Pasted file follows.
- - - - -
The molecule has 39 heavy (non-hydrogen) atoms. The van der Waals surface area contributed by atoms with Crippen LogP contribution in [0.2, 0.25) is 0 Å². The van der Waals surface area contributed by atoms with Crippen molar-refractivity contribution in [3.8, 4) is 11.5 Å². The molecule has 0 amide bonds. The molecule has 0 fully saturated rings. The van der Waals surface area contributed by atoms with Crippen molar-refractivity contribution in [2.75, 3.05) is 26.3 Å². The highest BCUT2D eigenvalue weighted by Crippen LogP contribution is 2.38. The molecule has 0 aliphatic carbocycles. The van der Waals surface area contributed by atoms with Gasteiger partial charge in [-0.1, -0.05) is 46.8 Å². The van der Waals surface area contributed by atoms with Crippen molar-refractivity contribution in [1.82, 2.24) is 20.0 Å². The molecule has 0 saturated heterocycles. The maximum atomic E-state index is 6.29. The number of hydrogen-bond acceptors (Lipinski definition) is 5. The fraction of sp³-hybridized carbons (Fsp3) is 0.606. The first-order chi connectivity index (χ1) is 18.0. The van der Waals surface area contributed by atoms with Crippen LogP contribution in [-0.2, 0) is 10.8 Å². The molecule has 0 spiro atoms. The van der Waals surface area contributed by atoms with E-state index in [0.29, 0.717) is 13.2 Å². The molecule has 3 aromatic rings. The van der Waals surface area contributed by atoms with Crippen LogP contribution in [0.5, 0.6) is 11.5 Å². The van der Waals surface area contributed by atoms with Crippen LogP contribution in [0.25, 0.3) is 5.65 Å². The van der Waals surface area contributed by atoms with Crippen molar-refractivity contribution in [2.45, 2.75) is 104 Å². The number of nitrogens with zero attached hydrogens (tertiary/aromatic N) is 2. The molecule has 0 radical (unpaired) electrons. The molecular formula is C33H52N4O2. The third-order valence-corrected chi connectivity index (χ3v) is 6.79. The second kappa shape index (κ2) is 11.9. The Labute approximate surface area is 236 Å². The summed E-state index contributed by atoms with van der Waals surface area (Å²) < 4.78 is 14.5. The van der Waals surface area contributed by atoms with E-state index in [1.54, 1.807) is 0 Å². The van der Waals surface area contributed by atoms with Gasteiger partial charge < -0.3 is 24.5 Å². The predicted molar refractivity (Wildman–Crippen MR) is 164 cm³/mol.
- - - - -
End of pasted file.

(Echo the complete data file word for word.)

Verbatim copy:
The molecule has 39 heavy (non-hydrogen) atoms. The van der Waals surface area contributed by atoms with Crippen LogP contribution in [0.2, 0.25) is 0 Å². The van der Waals surface area contributed by atoms with Crippen molar-refractivity contribution in [3.8, 4) is 11.5 Å². The molecule has 0 amide bonds. The molecule has 0 fully saturated rings. The van der Waals surface area contributed by atoms with Crippen molar-refractivity contribution in [2.75, 3.05) is 26.3 Å². The highest BCUT2D eigenvalue weighted by Crippen LogP contribution is 2.38. The molecule has 0 aliphatic carbocycles. The van der Waals surface area contributed by atoms with Gasteiger partial charge in [-0.1, -0.05) is 46.8 Å². The van der Waals surface area contributed by atoms with Crippen molar-refractivity contribution in [1.82, 2.24) is 20.0 Å². The molecule has 0 saturated heterocycles. The maximum atomic E-state index is 6.29. The number of hydrogen-bond acceptors (Lipinski definition) is 5. The fraction of sp³-hybridized carbons (Fsp3) is 0.606. The first-order chi connectivity index (χ1) is 18.0. The van der Waals surface area contributed by atoms with Crippen LogP contribution in [-0.2, 0) is 10.8 Å². The molecule has 0 spiro atoms. The van der Waals surface area contributed by atoms with E-state index in [0.29, 0.717) is 13.2 Å². The molecule has 3 aromatic rings. The van der Waals surface area contributed by atoms with Crippen LogP contribution in [0.5, 0.6) is 11.5 Å². The van der Waals surface area contributed by atoms with Crippen LogP contribution in [0.25, 0.3) is 5.65 Å². The van der Waals surface area contributed by atoms with Crippen molar-refractivity contribution in [2.45, 2.75) is 104 Å². The number of nitrogens with zero attached hydrogens (tertiary/aromatic N) is 2. The molecule has 0 radical (unpaired) electrons. The molecular formula is C33H52N4O2. The third-order valence-corrected chi connectivity index (χ3v) is 6.79. The second kappa shape index (κ2) is 11.9. The Labute approximate surface area is 236 Å². The summed E-state index contributed by atoms with van der Waals surface area (Å²) < 4.78 is 14.5. The van der Waals surface area contributed by atoms with E-state index in [1.54, 1.807) is 0 Å². The van der Waals surface area contributed by atoms with Gasteiger partial charge < -0.3 is 24.5 Å². The predicted molar refractivity (Wildman–Crippen MR) is 164 cm³/mol.